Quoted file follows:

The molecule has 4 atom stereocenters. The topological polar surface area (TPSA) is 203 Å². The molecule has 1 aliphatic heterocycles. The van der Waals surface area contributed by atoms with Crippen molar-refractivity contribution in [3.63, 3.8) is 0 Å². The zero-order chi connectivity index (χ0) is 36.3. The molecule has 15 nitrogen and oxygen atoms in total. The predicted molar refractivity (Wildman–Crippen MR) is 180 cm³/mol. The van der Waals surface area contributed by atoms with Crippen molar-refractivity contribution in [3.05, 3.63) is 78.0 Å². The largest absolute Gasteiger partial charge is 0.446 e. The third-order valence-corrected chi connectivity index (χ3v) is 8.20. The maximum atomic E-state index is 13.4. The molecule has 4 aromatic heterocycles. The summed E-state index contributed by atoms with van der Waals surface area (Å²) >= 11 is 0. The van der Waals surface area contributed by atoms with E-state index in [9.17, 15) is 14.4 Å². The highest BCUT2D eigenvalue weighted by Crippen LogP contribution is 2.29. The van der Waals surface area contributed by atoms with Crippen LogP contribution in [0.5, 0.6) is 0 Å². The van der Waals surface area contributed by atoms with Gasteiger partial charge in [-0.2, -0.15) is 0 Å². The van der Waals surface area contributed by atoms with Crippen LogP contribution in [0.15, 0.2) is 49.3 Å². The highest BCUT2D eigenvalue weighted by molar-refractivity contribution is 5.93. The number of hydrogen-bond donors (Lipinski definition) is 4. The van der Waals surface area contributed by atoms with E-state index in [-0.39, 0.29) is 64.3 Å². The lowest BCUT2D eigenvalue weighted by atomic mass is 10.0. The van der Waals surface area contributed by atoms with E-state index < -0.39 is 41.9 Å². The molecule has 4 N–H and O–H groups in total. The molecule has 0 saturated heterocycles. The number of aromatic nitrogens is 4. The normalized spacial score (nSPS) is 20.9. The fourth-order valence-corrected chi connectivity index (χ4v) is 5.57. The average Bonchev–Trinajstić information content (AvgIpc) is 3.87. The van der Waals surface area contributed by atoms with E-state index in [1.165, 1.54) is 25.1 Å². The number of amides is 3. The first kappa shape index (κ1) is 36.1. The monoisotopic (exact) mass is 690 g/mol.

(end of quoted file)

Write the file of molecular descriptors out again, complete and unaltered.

The molecule has 4 atom stereocenters. The topological polar surface area (TPSA) is 203 Å². The molecule has 1 aliphatic heterocycles. The van der Waals surface area contributed by atoms with Crippen molar-refractivity contribution in [3.63, 3.8) is 0 Å². The zero-order chi connectivity index (χ0) is 36.3. The molecule has 15 nitrogen and oxygen atoms in total. The predicted molar refractivity (Wildman–Crippen MR) is 180 cm³/mol. The van der Waals surface area contributed by atoms with Crippen molar-refractivity contribution in [3.05, 3.63) is 78.0 Å². The largest absolute Gasteiger partial charge is 0.446 e. The third-order valence-corrected chi connectivity index (χ3v) is 8.20. The maximum atomic E-state index is 13.4. The molecule has 4 aromatic heterocycles. The summed E-state index contributed by atoms with van der Waals surface area (Å²) >= 11 is 0. The van der Waals surface area contributed by atoms with E-state index in [9.17, 15) is 14.4 Å². The highest BCUT2D eigenvalue weighted by Crippen LogP contribution is 2.29. The van der Waals surface area contributed by atoms with Crippen LogP contribution in [0.5, 0.6) is 0 Å². The van der Waals surface area contributed by atoms with Gasteiger partial charge in [-0.2, -0.15) is 0 Å². The van der Waals surface area contributed by atoms with Crippen LogP contribution in [0.15, 0.2) is 49.3 Å². The highest BCUT2D eigenvalue weighted by molar-refractivity contribution is 5.93. The number of hydrogen-bond donors (Lipinski definition) is 4. The van der Waals surface area contributed by atoms with E-state index in [-0.39, 0.29) is 64.3 Å². The lowest BCUT2D eigenvalue weighted by atomic mass is 10.0. The van der Waals surface area contributed by atoms with E-state index < -0.39 is 41.9 Å². The molecule has 4 N–H and O–H groups in total. The molecule has 0 saturated heterocycles. The number of aromatic nitrogens is 4. The normalized spacial score (nSPS) is 20.9. The fourth-order valence-corrected chi connectivity index (χ4v) is 5.57. The average Bonchev–Trinajstić information content (AvgIpc) is 3.87. The van der Waals surface area contributed by atoms with E-state index in [1.165, 1.54) is 25.1 Å². The number of amides is 3. The first kappa shape index (κ1) is 36.1. The monoisotopic (exact) mass is 690 g/mol.